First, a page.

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Wolfe was a co-founder at Tinder and widely credited with boosting that app’s popularity on college campuses.

She was fired in the midst of a breakup with Justin Mateeen, the service’s chief marketer.

“He can’t say you’re desperate, because the app made you do it,” she says, adding that she tells her friends to make the first move and just “blame Bumble.” Matches expire after 24 hours, which provides an incentive for women to reach out before it’s too late (the women-message-first feature is only designed for straight couples—if you’re LGBTQ, either party can send the first message.) Wolfe says she had always been comfortable making the first move, even though she felt the stigma around being too forward.

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But there’s one essential difference: on Bumble, only women can send a message first.For Wolfe, 25, that key difference is about “changing the landscape” of online dating by putting women in control of the experience.On a sunny May morning in NYC, Whitney Wolfe smoothes her hair (golden) takes a sip of her iced coffee (black) and points across the leafy patio at a handsome guy sitting with a friend.“You swiped right in your head just now,” she says.“It’s easier as a guy, you’re swiping and then just letting the girls take the next step.” Plus, he adds, “the women are so impressive.” Wolfe pulls out her cell phone, which is hot pink with a bright yellow bumble-bee decal on the back, and shows me a guy she matched with in Costa Rica, of all places.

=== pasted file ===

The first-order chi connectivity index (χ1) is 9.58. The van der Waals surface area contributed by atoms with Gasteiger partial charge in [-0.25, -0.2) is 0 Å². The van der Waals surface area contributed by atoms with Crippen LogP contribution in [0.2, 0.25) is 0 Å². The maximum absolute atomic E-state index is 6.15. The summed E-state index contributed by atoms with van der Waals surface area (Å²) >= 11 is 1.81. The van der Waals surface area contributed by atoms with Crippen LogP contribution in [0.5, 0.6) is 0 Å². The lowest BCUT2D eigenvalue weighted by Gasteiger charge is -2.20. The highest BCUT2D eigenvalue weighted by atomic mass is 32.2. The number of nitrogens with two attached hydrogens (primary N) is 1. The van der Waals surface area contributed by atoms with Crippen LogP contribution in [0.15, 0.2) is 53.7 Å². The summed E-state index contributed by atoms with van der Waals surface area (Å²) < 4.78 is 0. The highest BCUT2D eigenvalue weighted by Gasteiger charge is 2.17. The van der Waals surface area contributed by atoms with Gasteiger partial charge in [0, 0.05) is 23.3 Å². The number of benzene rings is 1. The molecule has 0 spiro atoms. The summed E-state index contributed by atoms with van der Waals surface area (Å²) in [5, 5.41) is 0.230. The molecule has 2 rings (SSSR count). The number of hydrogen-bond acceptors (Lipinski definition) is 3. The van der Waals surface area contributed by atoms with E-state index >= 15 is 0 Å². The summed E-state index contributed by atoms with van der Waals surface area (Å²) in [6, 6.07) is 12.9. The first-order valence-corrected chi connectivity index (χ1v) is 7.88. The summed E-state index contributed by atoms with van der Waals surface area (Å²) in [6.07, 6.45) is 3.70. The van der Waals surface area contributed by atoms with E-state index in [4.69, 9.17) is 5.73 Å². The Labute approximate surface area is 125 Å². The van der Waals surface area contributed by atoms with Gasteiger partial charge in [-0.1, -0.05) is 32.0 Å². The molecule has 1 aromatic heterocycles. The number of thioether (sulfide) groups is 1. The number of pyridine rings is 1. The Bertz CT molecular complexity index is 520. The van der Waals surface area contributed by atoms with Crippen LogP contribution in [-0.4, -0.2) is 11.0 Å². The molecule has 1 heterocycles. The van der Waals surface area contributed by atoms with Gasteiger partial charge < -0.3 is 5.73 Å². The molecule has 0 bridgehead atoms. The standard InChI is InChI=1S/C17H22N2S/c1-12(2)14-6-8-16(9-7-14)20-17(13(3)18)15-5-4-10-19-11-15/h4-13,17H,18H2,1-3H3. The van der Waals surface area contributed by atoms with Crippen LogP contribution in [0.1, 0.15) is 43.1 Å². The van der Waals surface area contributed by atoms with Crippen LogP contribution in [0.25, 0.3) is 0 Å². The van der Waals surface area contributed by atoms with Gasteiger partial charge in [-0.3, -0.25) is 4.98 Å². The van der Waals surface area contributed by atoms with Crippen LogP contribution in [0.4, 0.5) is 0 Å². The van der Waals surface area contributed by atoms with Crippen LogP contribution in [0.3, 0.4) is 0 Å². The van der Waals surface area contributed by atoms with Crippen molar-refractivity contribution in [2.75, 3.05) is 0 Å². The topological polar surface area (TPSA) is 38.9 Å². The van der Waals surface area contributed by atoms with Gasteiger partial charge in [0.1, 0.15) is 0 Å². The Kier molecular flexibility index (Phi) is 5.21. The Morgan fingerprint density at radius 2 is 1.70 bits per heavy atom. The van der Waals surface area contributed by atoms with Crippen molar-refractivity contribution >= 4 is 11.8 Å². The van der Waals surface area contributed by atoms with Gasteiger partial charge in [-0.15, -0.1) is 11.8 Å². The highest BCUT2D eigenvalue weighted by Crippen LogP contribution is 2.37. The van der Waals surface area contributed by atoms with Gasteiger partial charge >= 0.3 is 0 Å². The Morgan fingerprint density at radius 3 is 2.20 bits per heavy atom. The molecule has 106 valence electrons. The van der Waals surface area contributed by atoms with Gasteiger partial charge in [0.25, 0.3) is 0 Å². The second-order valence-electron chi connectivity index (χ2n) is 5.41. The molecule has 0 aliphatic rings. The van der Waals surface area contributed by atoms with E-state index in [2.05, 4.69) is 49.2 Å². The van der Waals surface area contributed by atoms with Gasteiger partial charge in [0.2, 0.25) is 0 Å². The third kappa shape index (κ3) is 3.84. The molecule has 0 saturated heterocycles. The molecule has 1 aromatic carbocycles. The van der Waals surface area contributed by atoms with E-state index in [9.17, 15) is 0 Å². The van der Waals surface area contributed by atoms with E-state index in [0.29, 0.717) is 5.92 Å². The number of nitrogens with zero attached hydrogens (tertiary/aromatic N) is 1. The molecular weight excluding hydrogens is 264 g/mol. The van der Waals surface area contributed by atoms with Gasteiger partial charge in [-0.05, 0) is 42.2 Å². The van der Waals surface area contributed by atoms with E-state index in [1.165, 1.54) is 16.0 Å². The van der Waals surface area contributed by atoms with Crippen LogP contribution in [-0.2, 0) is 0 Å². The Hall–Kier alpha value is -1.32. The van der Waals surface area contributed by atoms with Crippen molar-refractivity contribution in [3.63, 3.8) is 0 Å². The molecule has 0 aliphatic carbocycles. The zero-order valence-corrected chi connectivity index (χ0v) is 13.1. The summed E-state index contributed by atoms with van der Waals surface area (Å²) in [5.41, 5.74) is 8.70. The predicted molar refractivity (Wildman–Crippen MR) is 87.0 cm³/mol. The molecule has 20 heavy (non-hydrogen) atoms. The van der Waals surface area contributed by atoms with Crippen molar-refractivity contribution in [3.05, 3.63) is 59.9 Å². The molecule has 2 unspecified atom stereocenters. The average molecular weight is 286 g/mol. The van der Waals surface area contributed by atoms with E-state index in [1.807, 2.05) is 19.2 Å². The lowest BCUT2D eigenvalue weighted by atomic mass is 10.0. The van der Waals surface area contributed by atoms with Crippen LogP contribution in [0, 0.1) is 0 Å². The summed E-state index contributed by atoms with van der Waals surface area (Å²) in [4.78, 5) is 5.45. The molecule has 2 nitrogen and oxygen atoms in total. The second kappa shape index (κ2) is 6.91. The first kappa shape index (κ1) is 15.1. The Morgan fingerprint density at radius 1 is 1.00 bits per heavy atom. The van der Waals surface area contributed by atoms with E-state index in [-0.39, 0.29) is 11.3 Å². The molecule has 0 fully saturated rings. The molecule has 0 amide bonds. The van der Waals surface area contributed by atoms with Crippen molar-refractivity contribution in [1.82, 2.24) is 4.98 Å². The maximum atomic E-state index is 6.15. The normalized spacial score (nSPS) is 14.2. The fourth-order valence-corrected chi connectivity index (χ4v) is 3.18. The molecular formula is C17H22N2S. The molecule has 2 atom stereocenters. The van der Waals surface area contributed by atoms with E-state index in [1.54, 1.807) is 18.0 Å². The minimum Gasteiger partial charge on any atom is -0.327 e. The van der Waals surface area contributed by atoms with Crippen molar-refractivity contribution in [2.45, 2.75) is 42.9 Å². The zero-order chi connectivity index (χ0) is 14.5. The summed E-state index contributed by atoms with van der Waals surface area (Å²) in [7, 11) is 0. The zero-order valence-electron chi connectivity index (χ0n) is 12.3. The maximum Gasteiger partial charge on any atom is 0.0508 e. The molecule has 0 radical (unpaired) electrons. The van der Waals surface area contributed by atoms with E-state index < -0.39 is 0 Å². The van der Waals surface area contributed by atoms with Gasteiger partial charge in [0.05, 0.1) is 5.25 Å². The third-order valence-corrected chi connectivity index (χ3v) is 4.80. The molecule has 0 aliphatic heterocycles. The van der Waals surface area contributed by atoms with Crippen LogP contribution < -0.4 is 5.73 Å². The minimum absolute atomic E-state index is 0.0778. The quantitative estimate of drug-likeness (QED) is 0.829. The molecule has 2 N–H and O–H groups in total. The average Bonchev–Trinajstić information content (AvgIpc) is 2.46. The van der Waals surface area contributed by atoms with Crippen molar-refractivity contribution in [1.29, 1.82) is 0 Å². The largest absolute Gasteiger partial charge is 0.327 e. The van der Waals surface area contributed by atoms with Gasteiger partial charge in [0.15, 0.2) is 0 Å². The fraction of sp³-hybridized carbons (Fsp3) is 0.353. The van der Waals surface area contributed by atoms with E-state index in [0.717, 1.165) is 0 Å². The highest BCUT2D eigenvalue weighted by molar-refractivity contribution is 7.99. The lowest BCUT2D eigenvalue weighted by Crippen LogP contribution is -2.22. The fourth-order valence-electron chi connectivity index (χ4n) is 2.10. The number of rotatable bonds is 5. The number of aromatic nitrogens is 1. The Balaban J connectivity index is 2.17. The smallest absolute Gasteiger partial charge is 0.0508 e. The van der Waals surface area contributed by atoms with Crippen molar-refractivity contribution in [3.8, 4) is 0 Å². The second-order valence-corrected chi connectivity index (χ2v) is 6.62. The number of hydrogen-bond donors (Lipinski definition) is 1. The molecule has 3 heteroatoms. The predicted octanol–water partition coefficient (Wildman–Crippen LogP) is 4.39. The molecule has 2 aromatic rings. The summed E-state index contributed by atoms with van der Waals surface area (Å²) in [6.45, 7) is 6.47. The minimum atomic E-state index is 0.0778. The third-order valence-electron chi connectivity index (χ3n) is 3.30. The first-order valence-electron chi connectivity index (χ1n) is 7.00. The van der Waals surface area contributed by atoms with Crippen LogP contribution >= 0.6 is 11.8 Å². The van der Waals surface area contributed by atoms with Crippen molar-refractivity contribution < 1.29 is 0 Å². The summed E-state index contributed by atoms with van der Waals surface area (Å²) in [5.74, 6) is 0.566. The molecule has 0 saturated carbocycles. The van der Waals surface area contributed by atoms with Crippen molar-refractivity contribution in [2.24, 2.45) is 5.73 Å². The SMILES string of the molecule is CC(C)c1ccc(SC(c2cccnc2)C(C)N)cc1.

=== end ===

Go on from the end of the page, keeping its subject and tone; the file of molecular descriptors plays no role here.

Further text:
The great thing about Pink is the diversity of women.

With around half a million users sending 200,000 messages per day, it’s growing about 15% every week, Wolfe claims. While Bumble has not yet monetized and won’t disclose the details of its funding, Wolfe’s partner and major funder is Andrey Andreev, founder of Badoo, the multi-billion dollar European social network.

Their Austin-based office has only six employees—and five of them are women.

And while the whole messy incident has been held up to illustrate the challenges women face in a notoriously bro-friendly tech culture, Wolfe stops short of calling out sexism in tech.

“This isn’t necessarily a tech problem, this is a society problem,” she says.

’ And wouldn’t it be nice if there was no way he would think you were desperate or weird if you did?